7. It is my responsibility to submit conference proposals (if I am comfortable presenting). Because the only way the workshop selection committee can assure they are offering quality workshops with presenters that follow through is via proposal evaluation, I must provide them with enough detail to make those evaluations and comparisons in any proposal I submit. I must understand they need this information and if I feel my workshop would be unique, I must convey that in the proposal.

8. It is my responsibility to understand attendees provide feedback to the conference committee. Attendees request certain presenters return and complain about others. If I have not attended a presenter’s workshop, I have no right to complain if he or she is asked back—good presenters should be asked back.

9. It is my responsibility to ask about any feedback on my own performance as a presenter and to work to address any complaints received.

10. It is my responsibility to take ownership in the professional level workshops allocated to published authors’ needs and designed outside of the regular proposal process. This means volunteering to plan them and attending them. By making that investment, I am helping assure that they continue. If I fail to help plan them or to attend them, I sacrifice any right to complain if they are discontinued for lack of interest.

The time to take these responsibilities seriously is now. In the coming months, there will be several opportunities to be responsible leaders. PAL and IPAL will be asking for volunteers to serve on the Professional Track committee. Those volunteers will shape workshops to meet the needs of published authors and PAL/IPAL participation (in planning and attending) is essential if this program is to continue in future years. With the new year, the call for regular workshop proposals will go out—fresh new ideas presented in detailed formats are important in shaping the next Colorado Gold conference.

Are you ready to step forward?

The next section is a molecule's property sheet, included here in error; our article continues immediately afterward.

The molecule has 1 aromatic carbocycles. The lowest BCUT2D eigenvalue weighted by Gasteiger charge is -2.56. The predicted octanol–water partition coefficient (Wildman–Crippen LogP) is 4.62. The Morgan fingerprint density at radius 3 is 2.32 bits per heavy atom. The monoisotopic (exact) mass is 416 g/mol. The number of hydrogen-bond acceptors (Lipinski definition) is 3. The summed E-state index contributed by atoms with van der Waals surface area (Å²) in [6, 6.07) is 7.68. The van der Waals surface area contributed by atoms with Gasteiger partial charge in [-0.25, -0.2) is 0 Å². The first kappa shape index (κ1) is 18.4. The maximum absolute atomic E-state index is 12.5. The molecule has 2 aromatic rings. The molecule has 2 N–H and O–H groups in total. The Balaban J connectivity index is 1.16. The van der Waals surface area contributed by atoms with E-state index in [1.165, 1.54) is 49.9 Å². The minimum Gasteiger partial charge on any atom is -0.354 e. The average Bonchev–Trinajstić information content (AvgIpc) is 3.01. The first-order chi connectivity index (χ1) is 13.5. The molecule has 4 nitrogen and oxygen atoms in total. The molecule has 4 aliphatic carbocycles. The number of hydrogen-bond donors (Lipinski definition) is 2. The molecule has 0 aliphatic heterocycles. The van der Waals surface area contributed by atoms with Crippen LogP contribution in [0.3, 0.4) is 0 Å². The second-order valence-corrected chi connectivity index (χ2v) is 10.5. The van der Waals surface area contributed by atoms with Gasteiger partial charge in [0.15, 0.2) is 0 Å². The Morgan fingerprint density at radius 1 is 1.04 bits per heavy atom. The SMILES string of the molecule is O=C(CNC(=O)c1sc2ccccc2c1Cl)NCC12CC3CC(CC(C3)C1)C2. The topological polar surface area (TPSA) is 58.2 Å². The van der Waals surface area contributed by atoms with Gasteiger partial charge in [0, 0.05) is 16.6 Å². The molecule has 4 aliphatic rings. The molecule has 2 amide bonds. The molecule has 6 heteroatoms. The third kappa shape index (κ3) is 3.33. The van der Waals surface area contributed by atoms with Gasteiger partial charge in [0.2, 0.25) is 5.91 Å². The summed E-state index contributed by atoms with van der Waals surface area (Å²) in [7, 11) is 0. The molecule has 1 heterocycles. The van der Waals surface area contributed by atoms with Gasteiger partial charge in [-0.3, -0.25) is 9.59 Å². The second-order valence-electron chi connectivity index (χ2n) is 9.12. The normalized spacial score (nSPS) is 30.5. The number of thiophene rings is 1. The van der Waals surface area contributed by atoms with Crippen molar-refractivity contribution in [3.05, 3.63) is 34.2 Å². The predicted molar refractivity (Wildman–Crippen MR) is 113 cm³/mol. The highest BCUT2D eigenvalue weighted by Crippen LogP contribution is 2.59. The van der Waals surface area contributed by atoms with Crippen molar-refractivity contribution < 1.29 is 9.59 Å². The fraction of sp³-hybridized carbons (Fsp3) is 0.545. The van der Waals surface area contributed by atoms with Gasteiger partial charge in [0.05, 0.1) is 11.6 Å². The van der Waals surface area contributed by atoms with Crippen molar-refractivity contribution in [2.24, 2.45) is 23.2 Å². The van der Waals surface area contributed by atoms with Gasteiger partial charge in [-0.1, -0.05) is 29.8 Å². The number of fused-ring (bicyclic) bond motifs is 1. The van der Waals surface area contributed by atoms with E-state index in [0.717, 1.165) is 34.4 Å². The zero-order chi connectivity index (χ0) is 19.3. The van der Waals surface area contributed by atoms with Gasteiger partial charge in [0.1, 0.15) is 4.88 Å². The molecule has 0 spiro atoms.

Finding Your Writing Pace

Authors often forget that professional writing is a two-pronged calling.

First and foremost, writers write. It's what defines us, and we do it whether or not we write for publication or for pleasure (or, as happens in many cases, both). There’s nothing wrong with writing as an avocation instead of a career – and some writers make a business decision to self-publish (or even NOT publish) their work and never worry about sales or the business side of publishing.

That is a legitimate choice.

But for authors who intend to make writing a career, publication is a business, and sales do count, and to make those sales you must start with a salable product. In publishing, as in any other business, quality is not the place to compromise. Quality works sell better, and are more engaging to read, than unpolished or hurried ones.

As the old adage says, “you never have a second chance to make a first impression.” This goes for authors too. Whether you’re querying agents, approaching a publisher, self-publishing, or marketing your work to readers, professional authors have a business obligation (as well as a personal one) to produce the best work possible.

As an author, you have a story to tell, but a working writer never forgets that a story is also a product, and high-quality goods sell better than shoddy ones.

From a business perspective, an author must plan enough writing time to write, edit and polish each work before the due date or release. Rushed works never please as well as careful, well-developed stories.

As an author, you need to learn how long it takes you to write, revise, edit and polish a work for publication--not "what the market wants," but what you can reasonably do. Your speed might not be the same as anyone else's--and that's okay.

Your time to produce a manuscript will likely decrease with time and experience, but learning how long it takes you to write and polish a publishable manuscript is a fundamental part of every author's early business plan. You’ll need to know in order to set and stick to your publishing schedule – regardless of the publishing path you choose.